October is the month that I find myself celebrating the Reformation branches of the Christian tree of faith and practice. As a Protestant, I am a son of the protest vein of the family of faith that emerged out of the 15-16th century spiritual upheaval known as the Reformation. In fact my pilgrim ancestors were part of the very Mayflower, one of the fruits of the Reformation chaos. I have family blood that flows deep into the history of the Reformation and the lives that busted loose and found their way here and forged new lives in this great land. Part of who I am and what many Christians consider the sacred work of God in the flow of time, history and church is shaped by the drama and vision of the wild boars of the Reformation.
But even though I stand on the limb of the Reformation, I claim the same tree that the Catholic tradition is grown up and out of. Though pruned as this tree has been many times in history, it is one. I am often shoulder to shoulder with papists in the witness of the Gospel, the work of common good and the defense of the faith. I am not ashamed of our shared histories. I truly believe in what C.S. Lewis said:
“The faith preached by the Apostles,
attested by the Martyrs,
embodied in the Creeds,
expounded by the Fathers.”
And in the confession of unity that the Apostle Paul penned:
“One Lord, one faith, one baptism, one God and Father of all, who is over all, and through all and in all.” (Eph 4:5-7)
But in America such celebration is under cold scrutiny as our nation sifts through the rubble, ruin and wrong of the past religious reformation and the American experiment and it seems many forget, edit and silence the good. The stories of people of faith that found friendship, freedom and faith in the America wilds and indigenous people of this land is part of our story and my story of America. The sins of the fathers and the faith of the fathers are both realities that still influence the faith of their children but so does the good work, witness and worship. I am not ashamed to be a son of the Reformation or the revolution. I stand convinced and convicted of both the truth and the tragedy of my people’s history. One can honor and learn from the past and allow it’s lessons guide the future.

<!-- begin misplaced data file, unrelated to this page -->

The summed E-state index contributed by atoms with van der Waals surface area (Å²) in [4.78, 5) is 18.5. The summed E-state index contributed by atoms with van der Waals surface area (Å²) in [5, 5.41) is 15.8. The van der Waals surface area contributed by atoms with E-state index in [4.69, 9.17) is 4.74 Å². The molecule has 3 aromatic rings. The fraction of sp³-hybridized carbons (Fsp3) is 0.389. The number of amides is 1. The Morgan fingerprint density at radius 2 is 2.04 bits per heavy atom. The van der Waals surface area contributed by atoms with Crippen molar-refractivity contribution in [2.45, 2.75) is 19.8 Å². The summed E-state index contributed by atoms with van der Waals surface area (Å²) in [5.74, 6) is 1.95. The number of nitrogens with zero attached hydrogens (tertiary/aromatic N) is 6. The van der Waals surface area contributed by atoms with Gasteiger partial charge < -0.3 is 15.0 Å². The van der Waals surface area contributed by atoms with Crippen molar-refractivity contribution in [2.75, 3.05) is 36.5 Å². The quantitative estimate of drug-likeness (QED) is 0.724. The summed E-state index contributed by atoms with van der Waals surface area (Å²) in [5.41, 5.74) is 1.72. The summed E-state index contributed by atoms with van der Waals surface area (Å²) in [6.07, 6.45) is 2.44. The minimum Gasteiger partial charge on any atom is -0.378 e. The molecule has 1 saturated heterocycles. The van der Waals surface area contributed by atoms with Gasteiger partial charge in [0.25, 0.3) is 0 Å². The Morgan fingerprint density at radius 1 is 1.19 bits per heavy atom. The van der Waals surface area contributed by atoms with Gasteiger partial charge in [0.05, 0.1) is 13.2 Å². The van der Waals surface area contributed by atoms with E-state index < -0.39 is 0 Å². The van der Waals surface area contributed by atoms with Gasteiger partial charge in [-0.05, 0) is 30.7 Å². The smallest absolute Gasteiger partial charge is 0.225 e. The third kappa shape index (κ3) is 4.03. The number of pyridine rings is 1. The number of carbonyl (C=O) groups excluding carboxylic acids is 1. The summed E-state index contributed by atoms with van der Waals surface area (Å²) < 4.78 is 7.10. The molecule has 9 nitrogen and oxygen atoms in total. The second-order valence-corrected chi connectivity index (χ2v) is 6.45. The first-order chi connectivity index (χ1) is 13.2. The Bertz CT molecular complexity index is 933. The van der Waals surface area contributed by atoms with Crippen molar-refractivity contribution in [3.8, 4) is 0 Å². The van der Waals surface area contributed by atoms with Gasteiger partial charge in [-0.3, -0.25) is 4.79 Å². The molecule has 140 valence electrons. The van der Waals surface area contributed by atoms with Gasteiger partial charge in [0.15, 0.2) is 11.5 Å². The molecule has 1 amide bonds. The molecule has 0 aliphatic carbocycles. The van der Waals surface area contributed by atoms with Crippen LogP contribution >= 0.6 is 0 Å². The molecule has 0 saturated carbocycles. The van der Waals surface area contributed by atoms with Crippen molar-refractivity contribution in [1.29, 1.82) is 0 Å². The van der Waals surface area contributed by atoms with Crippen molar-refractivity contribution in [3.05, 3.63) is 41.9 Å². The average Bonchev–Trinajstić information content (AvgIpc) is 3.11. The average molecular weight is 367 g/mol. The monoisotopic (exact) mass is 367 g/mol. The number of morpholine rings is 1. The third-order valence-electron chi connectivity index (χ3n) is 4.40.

The reformers fought for the principles that Scripture alone is our final authority, Christ alone is the head of the church and justification is by God’s grace alone, on the basis of the finished work of Christ, received by faith alone for God’s glory alone.
The these five compass points are powerful renewals of faith that clarify, redirect and plow up the spiritual ground for a harvest of life enriching faith. But the impact of the Reformation truth also reshapes and releases believers into a life of worship that reclaims the gift of wholeness. It brings back together the cloven halves of life that were wrongly labeled secular and sacred by religious teaching and cultural values that were shaped by the institutionalization of the church.
The Protestant Reformation set in motion ideas and values that paved the way for people to detach themselves from powers that kept them prisoners to church, country and customs. It broke a cultural dam that sprung streams of innovation, literacy, mass production and reimagined views of government, law and freedom. It launched a movement of reclaiming day to day work life and baptized afresh the lives of all people to reclaim the gift of vocation in all things. Music and the Scriptures were wrenched from the hands of the clergy and the gift of community was equalized for all.
When I stand singing choruses in our church services…I thank the reformers.
When I read the bible in my own language…I thank the reformers.
When I preach the bible in a church we helped plant nine years ago…I thank the reformers.
When I hang the American flag on my house in the morning…I thank the Reformation.
When I step up to minister with my wife as my partner….I thank the reformers.
So this October, I will open my bible, kiss my wife, bellow some common choruses and offer a prayer of gratitude over a dark fall beer for the faith and courage of my reformation fathers and mothers. And just to keep the protest spirit alive…I will celebrate Halloween for Christ is Lord over all…even Ghosts, Goblins, Potters and Pilgrims.